Women Supporting Women / The Power of Alliance Building was the topic of a panel presentation at a meeting of the Women’s Leadership Network (WLN) – Professional Liability Underwriting Society (PLUS) Foundation in Boston on September 27, 2022.
A room full of successful women, including a few men who support women in the workforce, were up early for this 7 am breakfast presentation!
Facilitated by Teresa Milano of Woodruff Sawyer, the panel of experts included Nancy Adams of Mintz, Carrie Kennedy of CNA Insurance, and Renee Scudder of Inspire Leadership, LLC.
Topics of discussion included:
- How can women lift up other women by being collaborative, rather than competitive?
- What is the power of alliance building for women?
- Which leadership styles are successful and why do they matter?
- What are the competencies of outstanding leaders?
- How does “tightrope bias” affect women?
- What is the “imposter syndrome” and is it real?
My contribution on the panel was to cite research and offer leadership expertise on the topics that Teresa facilitated. This blog contains some of my contributions, garnered from my research and leadership knowledge.
How can women lift up other women by being collaborative?
Over the course of their careers, some senior-level women have tried to separate themselves from other women. This may be due to many things, including the frequent marginalization of women in business. Limited positions open to women in the C-Suite or at the executive level can lead to competition with other women because of concerns that others will leapfrog over them to higher levels of authority. Have you ever been troubled by this scarcity mentality?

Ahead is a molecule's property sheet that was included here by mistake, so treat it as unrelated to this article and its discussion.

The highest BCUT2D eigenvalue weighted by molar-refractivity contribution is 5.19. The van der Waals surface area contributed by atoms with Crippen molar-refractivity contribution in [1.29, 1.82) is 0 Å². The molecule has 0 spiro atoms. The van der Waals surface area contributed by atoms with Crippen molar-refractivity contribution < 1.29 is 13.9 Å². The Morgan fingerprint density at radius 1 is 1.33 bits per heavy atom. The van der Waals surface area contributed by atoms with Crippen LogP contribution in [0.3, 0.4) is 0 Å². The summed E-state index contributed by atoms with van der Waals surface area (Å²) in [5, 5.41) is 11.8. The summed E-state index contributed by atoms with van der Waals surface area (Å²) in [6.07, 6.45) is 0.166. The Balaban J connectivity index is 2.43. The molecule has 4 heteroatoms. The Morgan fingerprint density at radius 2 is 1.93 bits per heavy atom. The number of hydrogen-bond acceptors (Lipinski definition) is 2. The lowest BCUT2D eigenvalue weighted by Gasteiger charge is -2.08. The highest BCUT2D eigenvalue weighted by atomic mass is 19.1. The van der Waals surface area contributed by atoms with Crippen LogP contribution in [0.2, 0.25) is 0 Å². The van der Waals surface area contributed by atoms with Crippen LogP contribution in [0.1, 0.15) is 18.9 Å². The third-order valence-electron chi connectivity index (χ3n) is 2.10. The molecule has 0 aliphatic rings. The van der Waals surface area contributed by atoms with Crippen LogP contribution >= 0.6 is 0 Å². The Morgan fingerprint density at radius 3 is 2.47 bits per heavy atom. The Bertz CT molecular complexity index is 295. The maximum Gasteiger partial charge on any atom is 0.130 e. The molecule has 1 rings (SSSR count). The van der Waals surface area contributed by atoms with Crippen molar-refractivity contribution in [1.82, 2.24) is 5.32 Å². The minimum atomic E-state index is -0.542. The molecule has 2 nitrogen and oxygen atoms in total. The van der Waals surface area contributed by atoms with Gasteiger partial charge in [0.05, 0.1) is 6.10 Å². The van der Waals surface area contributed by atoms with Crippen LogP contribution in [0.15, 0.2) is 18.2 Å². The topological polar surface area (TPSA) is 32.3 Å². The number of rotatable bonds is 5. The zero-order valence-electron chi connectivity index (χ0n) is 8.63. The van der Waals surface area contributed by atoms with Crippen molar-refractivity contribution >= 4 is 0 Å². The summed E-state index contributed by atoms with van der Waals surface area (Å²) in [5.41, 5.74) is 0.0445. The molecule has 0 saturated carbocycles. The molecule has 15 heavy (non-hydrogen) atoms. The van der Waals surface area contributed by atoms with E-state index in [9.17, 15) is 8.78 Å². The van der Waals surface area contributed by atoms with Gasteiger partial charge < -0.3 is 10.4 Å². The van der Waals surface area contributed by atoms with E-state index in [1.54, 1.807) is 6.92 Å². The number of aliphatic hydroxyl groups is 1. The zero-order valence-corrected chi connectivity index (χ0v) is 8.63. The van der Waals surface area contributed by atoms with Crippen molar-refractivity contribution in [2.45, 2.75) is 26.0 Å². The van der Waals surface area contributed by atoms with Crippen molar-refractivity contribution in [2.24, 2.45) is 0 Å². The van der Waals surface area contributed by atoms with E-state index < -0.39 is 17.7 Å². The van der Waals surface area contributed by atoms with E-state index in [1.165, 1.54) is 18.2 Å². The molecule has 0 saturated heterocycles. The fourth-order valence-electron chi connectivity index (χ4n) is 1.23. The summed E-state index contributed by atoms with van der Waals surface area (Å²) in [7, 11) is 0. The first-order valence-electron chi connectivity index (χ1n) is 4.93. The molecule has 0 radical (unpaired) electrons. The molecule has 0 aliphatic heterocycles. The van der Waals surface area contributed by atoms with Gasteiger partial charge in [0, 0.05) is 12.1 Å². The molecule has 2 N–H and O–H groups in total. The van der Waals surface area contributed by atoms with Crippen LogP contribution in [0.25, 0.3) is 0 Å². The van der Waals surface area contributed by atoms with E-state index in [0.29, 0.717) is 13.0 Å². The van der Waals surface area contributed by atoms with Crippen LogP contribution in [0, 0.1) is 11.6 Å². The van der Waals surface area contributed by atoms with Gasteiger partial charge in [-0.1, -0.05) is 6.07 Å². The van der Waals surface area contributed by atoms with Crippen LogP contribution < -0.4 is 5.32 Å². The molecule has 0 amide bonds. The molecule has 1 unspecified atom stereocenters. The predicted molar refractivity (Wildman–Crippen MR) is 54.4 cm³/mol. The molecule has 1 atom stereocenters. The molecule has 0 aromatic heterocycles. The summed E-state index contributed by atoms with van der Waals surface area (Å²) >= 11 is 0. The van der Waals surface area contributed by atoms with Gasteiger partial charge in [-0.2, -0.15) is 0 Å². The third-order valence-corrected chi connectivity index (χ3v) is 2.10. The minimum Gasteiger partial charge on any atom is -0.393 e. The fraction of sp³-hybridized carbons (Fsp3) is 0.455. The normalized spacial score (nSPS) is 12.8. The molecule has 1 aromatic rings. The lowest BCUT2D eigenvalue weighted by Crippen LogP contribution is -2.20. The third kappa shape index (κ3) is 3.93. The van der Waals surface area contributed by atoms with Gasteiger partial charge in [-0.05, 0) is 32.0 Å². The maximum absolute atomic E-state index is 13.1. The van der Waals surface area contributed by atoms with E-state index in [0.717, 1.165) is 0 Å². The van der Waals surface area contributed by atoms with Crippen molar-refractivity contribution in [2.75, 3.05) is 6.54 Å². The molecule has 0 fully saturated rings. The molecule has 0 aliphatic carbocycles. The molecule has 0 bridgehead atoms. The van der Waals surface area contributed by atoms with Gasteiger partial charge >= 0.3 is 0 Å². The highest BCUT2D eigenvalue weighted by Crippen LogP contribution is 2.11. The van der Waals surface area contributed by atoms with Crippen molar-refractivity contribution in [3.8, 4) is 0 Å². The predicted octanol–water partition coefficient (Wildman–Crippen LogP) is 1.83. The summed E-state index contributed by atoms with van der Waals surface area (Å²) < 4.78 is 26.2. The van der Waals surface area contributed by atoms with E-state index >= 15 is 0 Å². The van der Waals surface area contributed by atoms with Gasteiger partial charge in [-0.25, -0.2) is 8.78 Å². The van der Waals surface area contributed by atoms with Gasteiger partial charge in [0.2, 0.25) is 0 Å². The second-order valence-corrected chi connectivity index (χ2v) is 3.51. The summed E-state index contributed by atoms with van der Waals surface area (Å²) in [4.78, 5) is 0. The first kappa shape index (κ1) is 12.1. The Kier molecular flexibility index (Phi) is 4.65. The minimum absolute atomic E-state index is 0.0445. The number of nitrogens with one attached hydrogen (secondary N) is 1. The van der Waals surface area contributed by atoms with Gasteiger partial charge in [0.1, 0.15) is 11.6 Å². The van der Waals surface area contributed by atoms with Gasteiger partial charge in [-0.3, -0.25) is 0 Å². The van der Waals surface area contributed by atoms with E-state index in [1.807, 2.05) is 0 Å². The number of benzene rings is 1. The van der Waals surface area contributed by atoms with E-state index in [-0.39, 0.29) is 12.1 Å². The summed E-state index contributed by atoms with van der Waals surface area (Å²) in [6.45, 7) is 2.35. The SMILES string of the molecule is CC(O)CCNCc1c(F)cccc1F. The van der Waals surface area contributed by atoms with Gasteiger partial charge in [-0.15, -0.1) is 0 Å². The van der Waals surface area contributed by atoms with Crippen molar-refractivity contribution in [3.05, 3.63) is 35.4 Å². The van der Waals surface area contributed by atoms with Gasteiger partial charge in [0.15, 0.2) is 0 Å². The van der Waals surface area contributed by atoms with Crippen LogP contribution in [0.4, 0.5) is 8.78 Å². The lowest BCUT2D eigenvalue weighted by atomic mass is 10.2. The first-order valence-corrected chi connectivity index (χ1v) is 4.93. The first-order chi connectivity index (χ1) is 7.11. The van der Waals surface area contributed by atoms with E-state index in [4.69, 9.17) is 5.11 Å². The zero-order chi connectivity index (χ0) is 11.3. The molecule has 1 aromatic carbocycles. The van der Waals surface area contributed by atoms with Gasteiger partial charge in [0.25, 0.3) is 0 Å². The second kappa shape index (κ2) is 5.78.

However, many female executives see the antidote to marginalization as the opposite of competition – the answer is to do more to support other women.
- Make sure women’s ideas are heard.
- Celebrate women’s accomplishments.
- Encourage women to go for it.
- Give women direct feedback.
- Mentor and sponsor other women.
What is the power of alliance building for women?
Do you benefit from having a network of well-connected peers? Most people do. However, new research has found that women also stand to benefit from having an inner circle of close female contacts. These women are more likely to succeed in landing executive positions with greater authority and higher pay. Interestingly, the research found no similar correlation between the success of men and the composition of their inner circles.
Here are three ways to build a network of support in the workplace:
- Prioritize relationship building and be a resource for others.
- Amplify other women.
- Reframe the concept of networking – make it clear that it’s not mandatory but rather an opportunity.
Which leadership styles are successful and why do they matter?
Amidst a profusion of literature on well-researched leadership styles, I favor and apply the Korn Ferry research. Their studies list the five leadership styles below, each with a different impact and degree of effectiveness. It is important to know that versatility may be helpful. That’s because leadership styles can have a different impact in different situations. For the best outcome, consider which style will be most effective in a specific situation.